In a recent business article, researcher Brian S. Feldman explored the question: “What happened to all the black-owned businesses?”
Feldman does a comprehensive review of the history of black-owned businesses and how they slowly eroded over the past 30 years. Examples were cited of the black-owned hair industry. Feldman wrote that former Revlon executive predicted in 1986 that black-owned hair care businesses would be sold to white companies. He was correct.
In 1996, Ivax purchased Johnson Products, the 39-year-old company that sold Ultra Sheen. That acquisition, according to Feldman, was the beginning of the end of black-owned hair care companies. His prediction came true within 10 short years.
Another example cited was the Llewellyn grocery store chain in the Bronx. In 1969, J. Bruce Llewellyn grew 10 grocery stores in the Bronx to the nation’s largest minority-owned retail business. Feldman cites the shift away from policies that anti -trust enforcement and other fair trade laws permitted major box giants like Walmart to engage in business practices that were once illegal. In 1990 Llewellyn’s reign ended!
Feldman also tackled the demise of black-owned funeral homes. In her book “To Serve the Living: Funeral Directors and the African American way of Death,” Susan Smith, Ph.D. stated that in most towns African-American funeral home owners and directors were historically the most independently owned businesses because they were not beholden to white business.
Not anymore. According to Smith, independently owned African- American funeral homes are in peril. She cites the evolution of national chains such as Service Corporation International for moving African-American funeral homes out of business.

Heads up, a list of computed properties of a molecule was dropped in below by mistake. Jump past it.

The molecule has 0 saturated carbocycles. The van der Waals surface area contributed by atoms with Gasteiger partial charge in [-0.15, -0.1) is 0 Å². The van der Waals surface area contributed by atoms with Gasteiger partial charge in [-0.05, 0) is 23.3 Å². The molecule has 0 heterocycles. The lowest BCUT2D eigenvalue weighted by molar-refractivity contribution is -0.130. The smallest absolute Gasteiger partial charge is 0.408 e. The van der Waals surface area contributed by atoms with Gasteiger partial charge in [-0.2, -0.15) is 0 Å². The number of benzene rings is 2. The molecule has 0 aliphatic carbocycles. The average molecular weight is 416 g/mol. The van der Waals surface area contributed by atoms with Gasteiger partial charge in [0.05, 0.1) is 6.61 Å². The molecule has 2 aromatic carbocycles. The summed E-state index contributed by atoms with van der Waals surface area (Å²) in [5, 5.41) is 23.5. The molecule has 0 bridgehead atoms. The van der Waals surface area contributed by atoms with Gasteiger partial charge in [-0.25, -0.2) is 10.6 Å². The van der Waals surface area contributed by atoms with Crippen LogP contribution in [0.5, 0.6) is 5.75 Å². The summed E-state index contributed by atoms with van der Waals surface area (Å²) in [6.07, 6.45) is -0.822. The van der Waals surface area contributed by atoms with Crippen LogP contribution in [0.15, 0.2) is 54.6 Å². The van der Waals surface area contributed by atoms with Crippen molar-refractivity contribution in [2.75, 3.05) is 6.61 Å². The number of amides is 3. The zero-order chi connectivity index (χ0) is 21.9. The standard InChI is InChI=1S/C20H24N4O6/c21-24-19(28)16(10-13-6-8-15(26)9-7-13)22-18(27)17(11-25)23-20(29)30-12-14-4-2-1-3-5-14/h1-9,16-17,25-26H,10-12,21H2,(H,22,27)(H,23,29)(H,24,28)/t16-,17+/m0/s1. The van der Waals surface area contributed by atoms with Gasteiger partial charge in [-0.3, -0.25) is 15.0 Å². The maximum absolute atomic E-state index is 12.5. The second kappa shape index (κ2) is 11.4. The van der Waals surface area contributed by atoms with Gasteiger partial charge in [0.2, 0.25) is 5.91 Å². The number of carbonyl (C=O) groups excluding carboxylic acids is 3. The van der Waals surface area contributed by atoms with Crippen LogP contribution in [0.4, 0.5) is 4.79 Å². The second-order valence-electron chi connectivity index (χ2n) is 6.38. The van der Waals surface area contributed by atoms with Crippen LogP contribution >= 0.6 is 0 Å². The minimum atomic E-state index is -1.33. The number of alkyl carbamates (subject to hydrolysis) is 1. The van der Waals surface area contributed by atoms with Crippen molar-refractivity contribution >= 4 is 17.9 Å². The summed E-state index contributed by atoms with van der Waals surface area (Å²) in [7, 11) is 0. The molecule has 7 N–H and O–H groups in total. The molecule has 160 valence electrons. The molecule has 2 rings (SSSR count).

She also cites a 40 percent drop in membership of the National Funeral Directors and Morticians Association as another example of decline.
In Feldman’s article, he quotes Bob Dickerson, CEO of the Birmingham Business Resource Center, who posits had our businesses been maintained and the money plowed back into our communities, it would have made the world of different in the sustainability of our businesses and institutions.
This is exactly the premise and foundation the St. Petersburg Branch NAACP is hosting its 2017 Freedom Fund Celebration on. As a result, 90 percent of the money spent will be disbursed to minority- owned business within the community.
We believe that we can’t, as a civil rights organization, be viewed as credible when talking about economic opportunities for black-owned businesses when we are not intentional about creating economic opportunities for them ourselves.
Our 2017 Freedom Fund Celebration, themed a Juneteenth Celebration, will be an all-white classy and casual affair, and will be held on the grounds of the historic McCabe United Methodist Church on Saturday, June 17, located at 2800 26th Ave. S, starting at 6:00 p.m.
Tickets @ $50.00 and souvenir booklet ads are still available by calling 727-798-5361, by attending our May 23 general membership meeting at the Enoch Davis center or by visiting our website at naac-stpete.org.
Maria L. Scruggs
President, St. Petersburg Branch NAACP